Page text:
Sally Mason: Univ. of Iowa Committed to Continuing Progress on Alcohol Reduction

By Diane Heldt, Reporter

University of Iowa President Sally Mason addresses the Legislature about budget cuts, one of the results of which has led to the University loosing faculty members to other schools, Wednesday February 9, 2011 in Des Moines. (Becky Malewitz/SourceMedia Group News)

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By Aaron Hepker

AMES, Iowa - AMES -- University of Iowa President Sally Mason reassured the state Board of Regents in Ames Thursday that university leaders are making progress on high-risk drinking among students, despite a recent national publication that named the UI as the nation's top "party school."

Mason made the comments during a portion of the regents meeting reserved for updates from the university presidents. She said in light of The Princeton Review ranking this week listing the UI as the top party school, she thought it was important to make a few comments about the university's alcohol reduction efforts and progress on that front.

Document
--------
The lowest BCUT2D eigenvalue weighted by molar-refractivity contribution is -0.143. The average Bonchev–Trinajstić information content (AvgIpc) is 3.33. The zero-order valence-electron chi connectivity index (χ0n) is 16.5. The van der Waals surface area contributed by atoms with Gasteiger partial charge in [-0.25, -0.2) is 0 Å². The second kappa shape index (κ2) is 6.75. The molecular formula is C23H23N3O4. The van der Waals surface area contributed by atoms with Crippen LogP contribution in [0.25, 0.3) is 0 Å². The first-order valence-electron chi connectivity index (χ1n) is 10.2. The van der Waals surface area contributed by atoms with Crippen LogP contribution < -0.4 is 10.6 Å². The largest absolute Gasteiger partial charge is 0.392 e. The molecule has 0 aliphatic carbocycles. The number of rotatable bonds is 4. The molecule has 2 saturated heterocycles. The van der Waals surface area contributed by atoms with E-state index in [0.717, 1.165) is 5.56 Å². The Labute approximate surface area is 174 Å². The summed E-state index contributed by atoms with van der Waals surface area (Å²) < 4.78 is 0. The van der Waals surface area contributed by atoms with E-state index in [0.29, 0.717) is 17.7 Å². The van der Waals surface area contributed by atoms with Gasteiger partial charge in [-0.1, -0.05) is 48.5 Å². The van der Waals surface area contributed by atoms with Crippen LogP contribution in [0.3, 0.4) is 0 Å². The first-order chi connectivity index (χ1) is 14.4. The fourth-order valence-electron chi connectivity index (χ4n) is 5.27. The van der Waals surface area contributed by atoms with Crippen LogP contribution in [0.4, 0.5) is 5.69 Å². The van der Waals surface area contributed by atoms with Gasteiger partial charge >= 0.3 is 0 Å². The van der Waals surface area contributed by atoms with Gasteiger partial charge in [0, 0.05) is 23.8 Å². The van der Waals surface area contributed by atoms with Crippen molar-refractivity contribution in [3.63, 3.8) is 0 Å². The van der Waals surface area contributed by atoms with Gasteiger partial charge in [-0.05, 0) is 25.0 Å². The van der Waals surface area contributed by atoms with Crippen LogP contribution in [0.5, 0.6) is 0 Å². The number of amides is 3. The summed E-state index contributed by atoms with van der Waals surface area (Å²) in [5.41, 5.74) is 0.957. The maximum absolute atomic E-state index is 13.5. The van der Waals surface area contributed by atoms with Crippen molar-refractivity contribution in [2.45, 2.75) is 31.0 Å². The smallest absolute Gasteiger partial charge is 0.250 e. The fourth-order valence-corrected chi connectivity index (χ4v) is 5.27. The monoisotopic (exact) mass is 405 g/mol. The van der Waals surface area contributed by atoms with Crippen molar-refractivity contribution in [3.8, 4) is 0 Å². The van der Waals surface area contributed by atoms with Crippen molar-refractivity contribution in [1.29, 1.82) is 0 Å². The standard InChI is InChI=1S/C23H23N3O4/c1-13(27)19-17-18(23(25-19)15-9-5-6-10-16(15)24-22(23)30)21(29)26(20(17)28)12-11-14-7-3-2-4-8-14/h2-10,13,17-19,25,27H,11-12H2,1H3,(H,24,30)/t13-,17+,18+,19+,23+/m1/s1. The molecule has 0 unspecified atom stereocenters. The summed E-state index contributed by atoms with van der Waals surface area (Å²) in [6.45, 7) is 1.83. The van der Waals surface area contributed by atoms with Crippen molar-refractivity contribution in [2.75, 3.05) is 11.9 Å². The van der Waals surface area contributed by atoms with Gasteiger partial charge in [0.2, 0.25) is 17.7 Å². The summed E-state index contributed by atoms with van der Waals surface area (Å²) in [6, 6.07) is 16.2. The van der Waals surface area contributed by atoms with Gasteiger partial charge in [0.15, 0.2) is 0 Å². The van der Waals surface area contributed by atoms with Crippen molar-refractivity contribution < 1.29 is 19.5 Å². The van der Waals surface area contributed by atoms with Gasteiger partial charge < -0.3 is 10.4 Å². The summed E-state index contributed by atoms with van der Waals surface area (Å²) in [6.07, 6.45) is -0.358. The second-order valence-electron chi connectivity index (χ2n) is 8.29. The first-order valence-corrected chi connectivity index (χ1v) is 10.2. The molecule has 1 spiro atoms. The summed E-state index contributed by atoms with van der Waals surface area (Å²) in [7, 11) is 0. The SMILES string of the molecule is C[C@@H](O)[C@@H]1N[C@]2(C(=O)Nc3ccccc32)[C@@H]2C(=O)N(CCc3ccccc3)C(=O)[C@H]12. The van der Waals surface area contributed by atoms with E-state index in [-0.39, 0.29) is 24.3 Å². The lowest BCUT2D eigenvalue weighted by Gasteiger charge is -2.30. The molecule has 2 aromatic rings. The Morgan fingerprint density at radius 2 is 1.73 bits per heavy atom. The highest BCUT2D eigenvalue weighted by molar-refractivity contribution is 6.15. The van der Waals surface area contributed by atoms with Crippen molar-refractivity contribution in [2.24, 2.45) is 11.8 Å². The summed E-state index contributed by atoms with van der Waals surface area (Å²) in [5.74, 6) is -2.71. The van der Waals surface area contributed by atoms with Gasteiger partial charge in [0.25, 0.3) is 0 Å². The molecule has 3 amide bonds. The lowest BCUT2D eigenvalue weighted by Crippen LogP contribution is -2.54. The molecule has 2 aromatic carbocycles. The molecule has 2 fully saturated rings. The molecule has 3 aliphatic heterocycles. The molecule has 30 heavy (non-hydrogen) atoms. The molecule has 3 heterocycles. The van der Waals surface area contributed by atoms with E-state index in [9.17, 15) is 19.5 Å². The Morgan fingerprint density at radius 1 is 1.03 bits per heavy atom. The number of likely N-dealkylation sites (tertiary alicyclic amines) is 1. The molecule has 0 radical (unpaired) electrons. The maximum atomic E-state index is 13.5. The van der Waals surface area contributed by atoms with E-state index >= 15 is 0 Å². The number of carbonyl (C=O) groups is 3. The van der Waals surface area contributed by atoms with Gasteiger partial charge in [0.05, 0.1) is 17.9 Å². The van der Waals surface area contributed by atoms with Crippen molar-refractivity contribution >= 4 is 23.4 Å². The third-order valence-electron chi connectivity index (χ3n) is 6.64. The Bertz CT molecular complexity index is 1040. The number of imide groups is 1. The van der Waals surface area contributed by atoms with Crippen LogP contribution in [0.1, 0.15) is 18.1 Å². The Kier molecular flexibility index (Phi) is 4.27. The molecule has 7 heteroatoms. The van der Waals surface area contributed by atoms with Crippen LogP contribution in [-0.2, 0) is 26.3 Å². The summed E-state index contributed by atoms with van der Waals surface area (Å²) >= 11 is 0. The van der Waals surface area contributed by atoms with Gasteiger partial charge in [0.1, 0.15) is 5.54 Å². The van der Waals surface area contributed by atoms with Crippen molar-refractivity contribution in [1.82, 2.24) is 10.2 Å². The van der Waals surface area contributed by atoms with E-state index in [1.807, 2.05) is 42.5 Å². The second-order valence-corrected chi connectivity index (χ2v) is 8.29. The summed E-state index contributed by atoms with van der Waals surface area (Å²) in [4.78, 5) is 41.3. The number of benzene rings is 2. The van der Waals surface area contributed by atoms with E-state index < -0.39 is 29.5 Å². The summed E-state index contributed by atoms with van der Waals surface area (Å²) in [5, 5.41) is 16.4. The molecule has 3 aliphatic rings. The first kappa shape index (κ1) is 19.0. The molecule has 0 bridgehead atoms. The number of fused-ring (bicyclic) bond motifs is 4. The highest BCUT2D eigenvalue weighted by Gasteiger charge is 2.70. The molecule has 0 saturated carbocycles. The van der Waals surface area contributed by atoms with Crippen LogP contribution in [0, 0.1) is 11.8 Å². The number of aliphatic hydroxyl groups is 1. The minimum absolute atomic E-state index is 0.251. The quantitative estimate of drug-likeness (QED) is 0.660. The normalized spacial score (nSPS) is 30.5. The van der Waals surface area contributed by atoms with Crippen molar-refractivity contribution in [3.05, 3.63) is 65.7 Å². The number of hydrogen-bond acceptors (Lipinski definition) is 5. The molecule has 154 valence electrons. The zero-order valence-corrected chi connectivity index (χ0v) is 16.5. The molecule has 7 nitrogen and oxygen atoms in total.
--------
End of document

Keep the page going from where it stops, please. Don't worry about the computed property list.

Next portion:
The university has implemented multiple strategies and is working in collaboration with many community partners on the issue, Mason said. There's a common perception that nothing can be done to change high-risk drinking on college campuses, Mason said, but UI officials are learning that's not true.

The UI efforts have shown measurable effect in reducing the harm to UI students because of alcohol use, she said. It's important because it's "fundamentally an issue of health and safety among our students," Mason said.

The proportion of UI students engaging in high-risk drinking in the two weeks before the National College Health Assessment Survey is down 17 percent since 2009 and is much closer to the national figure now, and the average number of drinks consumed per occasion is down 20 percent since 2009, she said.

"In 2009, we were embarrassingly high, with more than 70 percent of the students engaging in high-risk binge drinking in the two weeks preceding the survey," Mason said. "Now, it's about 59 percent. That's not a great number, but a number much closer to the national mean."

Also since 2009, the proportion of students who report drinking in the 30 days prior to the survey is down about 12 percent. Other data shows decreases in alcohol-related crime and alcohol-related visits to the ER, she said.

"We have confidence those are meaningful numbers," she said. "It is indeed progress. We are committed to continuing that progress."

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